In line with using modules, as the Handy Talkie, BT audio unit runs from an internal battery that has to be regularly charged up and the BT-Cat module needs to be powered, we need to supply their required DC voltages. While the BT-CAT module is happy with the 8/9v that the G90 can supply over its ACC socket – the Audio interface only expects 5v onto its micro-USB charging port.

In theory, a very simple solution might be to insert a resistor from the G90’s 9v DC supply however as the load will change depending upon how charged or uncharged the internal battery is, it’s best to use a proper regulator.

Looking around I found the small board below, that is used to power a Raspberry Pi with 5v to its USB connector, so this should suit our needs quite well. The charging cable supplied with the HT-BT audio unit has one USB-A connector and two micro-USB connectors so one will be connected permanently to the HT-BT unit and the other I will leave available and accessible to charge whichever Bluetooth headset is in use or the PTT button.

This board or a similar one should be available from stores that supply parts for the Raspberry Pi and microcontroller kits. I got mine from -–debo-dc-2xusb-p242778.html

Here is the connection overview.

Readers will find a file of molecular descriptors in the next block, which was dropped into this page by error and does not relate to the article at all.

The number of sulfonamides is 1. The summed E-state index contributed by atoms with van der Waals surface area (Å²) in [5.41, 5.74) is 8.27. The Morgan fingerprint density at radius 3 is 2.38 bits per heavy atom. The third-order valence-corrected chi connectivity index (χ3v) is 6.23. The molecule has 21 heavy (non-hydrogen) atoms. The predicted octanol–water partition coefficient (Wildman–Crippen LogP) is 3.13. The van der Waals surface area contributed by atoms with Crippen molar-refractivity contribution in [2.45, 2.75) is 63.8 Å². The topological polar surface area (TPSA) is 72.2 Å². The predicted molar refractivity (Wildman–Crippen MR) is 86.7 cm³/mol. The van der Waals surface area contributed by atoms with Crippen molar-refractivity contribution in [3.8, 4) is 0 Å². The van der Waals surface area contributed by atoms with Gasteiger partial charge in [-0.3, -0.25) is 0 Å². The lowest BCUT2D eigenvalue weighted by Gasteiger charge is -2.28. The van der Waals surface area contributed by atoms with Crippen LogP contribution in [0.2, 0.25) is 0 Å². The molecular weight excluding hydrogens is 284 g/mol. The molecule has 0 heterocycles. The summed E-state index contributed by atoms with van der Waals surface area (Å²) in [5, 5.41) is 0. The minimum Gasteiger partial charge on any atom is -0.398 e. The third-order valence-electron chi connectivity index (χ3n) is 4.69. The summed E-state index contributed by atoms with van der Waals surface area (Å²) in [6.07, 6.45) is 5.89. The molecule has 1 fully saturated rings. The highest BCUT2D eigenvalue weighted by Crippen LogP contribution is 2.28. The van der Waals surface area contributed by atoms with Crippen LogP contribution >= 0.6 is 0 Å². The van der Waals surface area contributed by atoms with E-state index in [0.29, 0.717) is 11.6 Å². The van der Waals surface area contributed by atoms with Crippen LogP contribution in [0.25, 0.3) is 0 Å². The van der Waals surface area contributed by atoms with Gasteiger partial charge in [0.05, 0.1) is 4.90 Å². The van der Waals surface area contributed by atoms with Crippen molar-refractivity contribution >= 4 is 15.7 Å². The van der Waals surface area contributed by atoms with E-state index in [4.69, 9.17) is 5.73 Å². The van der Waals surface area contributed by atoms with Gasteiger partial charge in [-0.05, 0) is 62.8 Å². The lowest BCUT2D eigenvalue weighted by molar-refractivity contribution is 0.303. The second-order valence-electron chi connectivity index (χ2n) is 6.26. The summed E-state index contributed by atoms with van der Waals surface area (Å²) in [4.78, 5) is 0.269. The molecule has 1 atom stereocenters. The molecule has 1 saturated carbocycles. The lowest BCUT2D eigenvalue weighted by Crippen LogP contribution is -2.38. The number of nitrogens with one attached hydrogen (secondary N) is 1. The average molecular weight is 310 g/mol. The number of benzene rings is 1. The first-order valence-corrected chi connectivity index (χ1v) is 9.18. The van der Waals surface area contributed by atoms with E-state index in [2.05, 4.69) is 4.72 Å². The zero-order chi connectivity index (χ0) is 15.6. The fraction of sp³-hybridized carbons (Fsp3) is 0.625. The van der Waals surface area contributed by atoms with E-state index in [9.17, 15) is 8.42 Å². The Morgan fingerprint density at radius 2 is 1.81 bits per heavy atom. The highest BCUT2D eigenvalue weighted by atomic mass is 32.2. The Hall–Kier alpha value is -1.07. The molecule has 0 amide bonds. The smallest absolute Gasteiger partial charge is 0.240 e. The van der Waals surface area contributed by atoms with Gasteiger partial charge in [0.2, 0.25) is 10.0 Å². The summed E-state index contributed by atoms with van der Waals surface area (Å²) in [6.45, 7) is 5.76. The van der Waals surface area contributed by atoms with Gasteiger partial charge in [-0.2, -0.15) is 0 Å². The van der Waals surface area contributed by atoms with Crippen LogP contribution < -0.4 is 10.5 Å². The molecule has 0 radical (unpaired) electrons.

Picture of the box during construction.


Picture of the completed interface unit in “all its glory”!

The cable with the mini-DIN plug from this box plugs into the ACC socket on the rear of the G90 and the stereo 3.5mm jack into the data socket on the side of the head unit.

Note: do not plug the data connection in until the radio is operating as otherwise, the presence of a cable in this socket can cause the radio to think it is in the middle of a firmware upgrade and to set it back into normal operation can be difficult should this occur.

When starting the use of the Bluetooth adapters, the HT module needs to be turned on by a long press on its button – this is inconvenient as it means the clear plastic box has to be opened. Once devices have been paired to the HT-BT unit once however they automatically pair again when they are turned on. (for the first time pairing procedure, refer to the HT BT-adapter documentation that it is supplied with (a magnifying glass may be needed).

Improvements planned.

The intention of building everything into the clear plastic box was always going to be a temporary solution. The use of the 2.5 & 3.5mm sockets on the HT-BT unit and its need to be turned on manually every time it is needed are two non-ideal situations. In a hope to resolve this into a better final solution, I have ordered an inline cable connector that has the stereo sockets in the correct spacing for the HT-BT unit and I have decided not to trickle change the BT-HT unit but rather have it accessible in an elongated cable harness with plus one end into the ACC socket and the other into the G90s data-port so that adding Bluetooth to the G-90 will then be the addition of just one cable with a small box in its middle housing the audio pre-amp and the BT serial board.

The main thing is that the solution has been proven here – it is possible to add Bluetooth support externally to a Xiegu G90 using easily available modules and without any changes to the radio being needed.

73 Ed DD5LP.